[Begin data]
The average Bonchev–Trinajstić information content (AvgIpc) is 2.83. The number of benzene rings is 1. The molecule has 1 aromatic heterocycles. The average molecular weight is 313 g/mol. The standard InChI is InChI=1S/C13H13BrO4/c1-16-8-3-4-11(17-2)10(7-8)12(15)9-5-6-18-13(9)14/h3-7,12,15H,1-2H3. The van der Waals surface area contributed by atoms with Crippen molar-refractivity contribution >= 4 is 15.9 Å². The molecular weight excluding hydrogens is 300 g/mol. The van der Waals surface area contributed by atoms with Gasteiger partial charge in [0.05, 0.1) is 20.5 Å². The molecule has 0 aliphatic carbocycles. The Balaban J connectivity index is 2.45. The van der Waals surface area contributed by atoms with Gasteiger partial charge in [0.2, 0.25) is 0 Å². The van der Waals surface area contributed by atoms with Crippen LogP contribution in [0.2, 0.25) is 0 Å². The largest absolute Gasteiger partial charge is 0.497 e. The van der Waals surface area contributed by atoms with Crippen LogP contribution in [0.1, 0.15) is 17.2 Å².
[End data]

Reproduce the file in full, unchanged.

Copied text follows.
The average Bonchev–Trinajstić information content (AvgIpc) is 2.83. The number of benzene rings is 1. The molecule has 1 aromatic heterocycles. The average molecular weight is 313 g/mol. The standard InChI is InChI=1S/C13H13BrO4/c1-16-8-3-4-11(17-2)10(7-8)12(15)9-5-6-18-13(9)14/h3-7,12,15H,1-2H3. The van der Waals surface area contributed by atoms with Crippen molar-refractivity contribution >= 4 is 15.9 Å². The molecular weight excluding hydrogens is 300 g/mol. The van der Waals surface area contributed by atoms with Gasteiger partial charge in [0.05, 0.1) is 20.5 Å². The molecule has 0 aliphatic carbocycles. The Balaban J connectivity index is 2.45. The van der Waals surface area contributed by atoms with Gasteiger partial charge in [0.2, 0.25) is 0 Å². The van der Waals surface area contributed by atoms with Crippen LogP contribution in [0.2, 0.25) is 0 Å². The largest absolute Gasteiger partial charge is 0.497 e. The van der Waals surface area contributed by atoms with Crippen LogP contribution in [0.1, 0.15) is 17.2 Å².